Not just the funniest horror comedy I saw this year, but the funniest comedy overall, this Irish/Belgian coproduction has a huge heart. A spinster driving instructor (Maeve Higgins absolutely kills it in her role) is reluctantly forced to fall back on her ghost-hunting roots when a man’s daughter is kidnapped as part of an occult ritual. Loaded with laughs and plenty of grue, this film is an absolute “can’t miss” title.

(2) In Fabric 

The latest from director Peter Strickland (Berberian Sound Studio; 2012) this is a unique, surrealistic, giallo-tinged mind-blower. This U.K. offering features a haunted dress and a department store staffed by some of the creepiest cinematic characters in recent memory. Go in as blind as possible to this equally disquieting and beautiful effort.

(1) Black Circle (Svart Cirkel)

I only just watched this Mexican/Swedish coproduction from director Adrián García Bogliano a couple of weeks ago, but it ticked all of my scare-fare film boxes so well that it blew me away and shot to the top of my list. This wonderfully stylized tale of mesmerism, doppelgangers, and a sort of “reverse exorcism,” as one character puts it, boasts an artfully designed 1970s Eurohorror vibe. Absolutely unlike anything else you will watch from this year, the hypnotic Black Circle gets my highest recommendation.

1BR
Sea Fever

Honorable mentions include, in no certain order, Stay Out Stay Alive, The Wind, Dreamland, Us, The Lake Vampire, Our Evil, Come to Daddy, Midsommar, Homewrecker, The Black String, Bloodsucker’s Planet, Echoes of Fear, Doctor Sleep, Daniel Isn’t Real, Brightburn, and Godzilla: King of the Monsters. There are more 2019 films I still want to see, including what might have been probable contenders for my list. Indeed, the year offered a bounty of horror movies, and 2020 looks to be equally exciting. I can already tell you from first-hand viewing experience that you will want to watch out for 1BR, Girl on the Third Floor, and Sea Fever when they receive their wide releases — all three are riveting and chilling — and I’m looking forward to kicking off the new year with the January releases of Color Out of Space and The Wave. Happy new year, and keep watching the screens!

Joseph Perry
Joseph Perry fell in love with horror films as a preschooler when he first saw the Gill-Man swim across the TV screen in "The Creature from The Black Lagoon" and Mothra battle Godzilla in "Godzilla Vs. The Thing.” His education in fright fare continued with TV series such as "The Twilight Zone" and "Outer Limits," along with legendary northern California horror host Bob Wilkins’ "Creature Features." His love for silver age and golden age comic books, including horror titles from Gold Key, Dell, and Marvel started around age 5. He is a contributing writer for "Phantom of the Movies VideoScope" print magazine and the websites Gruesome Magazine, Diabolique Magazine, Ghastly Grinning, The Scariest Things, Horror Fuel, and When It Was Cool. He is a co-host of the "Decades of Horror: The Classic Era" and "Uphill Both Ways" podcasts. Joseph has also written for “Scream” magazine, "Filmfax" magazine, “SQ Horror” magazine, and the websites That's Not Current an HorrorNews.net. He occasionally proudly co-writes articles with his son Cohen Perry, who is a film critic in his own right. A former northern Californian and Oregonian, Joseph has been teaching, writing, and living in South Korea since 2008.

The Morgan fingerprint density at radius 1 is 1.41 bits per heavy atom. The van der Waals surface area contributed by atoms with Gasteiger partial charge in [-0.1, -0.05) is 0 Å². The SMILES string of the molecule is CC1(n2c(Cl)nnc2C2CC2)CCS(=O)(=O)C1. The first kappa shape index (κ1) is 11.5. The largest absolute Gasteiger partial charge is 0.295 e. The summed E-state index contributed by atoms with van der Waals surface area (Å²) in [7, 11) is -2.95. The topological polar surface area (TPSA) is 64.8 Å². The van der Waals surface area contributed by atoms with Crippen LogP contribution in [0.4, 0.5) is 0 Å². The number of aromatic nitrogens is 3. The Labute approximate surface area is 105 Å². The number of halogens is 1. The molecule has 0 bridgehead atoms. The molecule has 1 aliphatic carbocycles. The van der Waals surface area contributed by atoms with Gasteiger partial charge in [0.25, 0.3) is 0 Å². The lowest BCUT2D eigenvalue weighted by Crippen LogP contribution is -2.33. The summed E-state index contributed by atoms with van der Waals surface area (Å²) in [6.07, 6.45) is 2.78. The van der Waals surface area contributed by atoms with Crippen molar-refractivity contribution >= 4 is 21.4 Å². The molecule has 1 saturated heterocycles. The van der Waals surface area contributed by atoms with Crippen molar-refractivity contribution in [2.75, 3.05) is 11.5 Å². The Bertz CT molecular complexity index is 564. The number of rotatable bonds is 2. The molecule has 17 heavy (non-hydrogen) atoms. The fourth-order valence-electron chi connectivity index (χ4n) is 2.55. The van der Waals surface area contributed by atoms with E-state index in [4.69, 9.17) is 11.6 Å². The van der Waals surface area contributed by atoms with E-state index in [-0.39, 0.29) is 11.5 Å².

Joseph Perry
Joseph Perry fell in love with horror films as a preschooler when he first saw the Gill-Man swim across the TV screen in "The Creature from The Black Lagoon" and Mothra battle Godzilla in "Godzilla Vs. The Thing.” His education in fright fare continued with TV series such as "The Twilight Zone" and "Outer Limits," along with legendary northern California horror host Bob Wilkins’ "Creature Features." His love for silver age and golden age comic books, including horror titles from Gold Key, Dell, and Marvel started around age 5. He is a contributing writer for "Phantom of the Movies VideoScope" print magazine and the websites Gruesome Magazine, Diabolique Magazine, Ghastly Grinning, The Scariest Things, Horror Fuel, and When It Was Cool. He is a co-host of the "Decades of Horror: The Classic Era" and "Uphill Both Ways" podcasts. Joseph has also written for “Scream” magazine, "Filmfax" magazine, “SQ Horror” magazine, and the websites That's Not Current an HorrorNews.net. He occasionally proudly co-writes articles with his son Cohen Perry, who is a film critic in his own right. A former northern Californian and Oregonian, Joseph has been teaching, writing, and living in South Korea since 2008.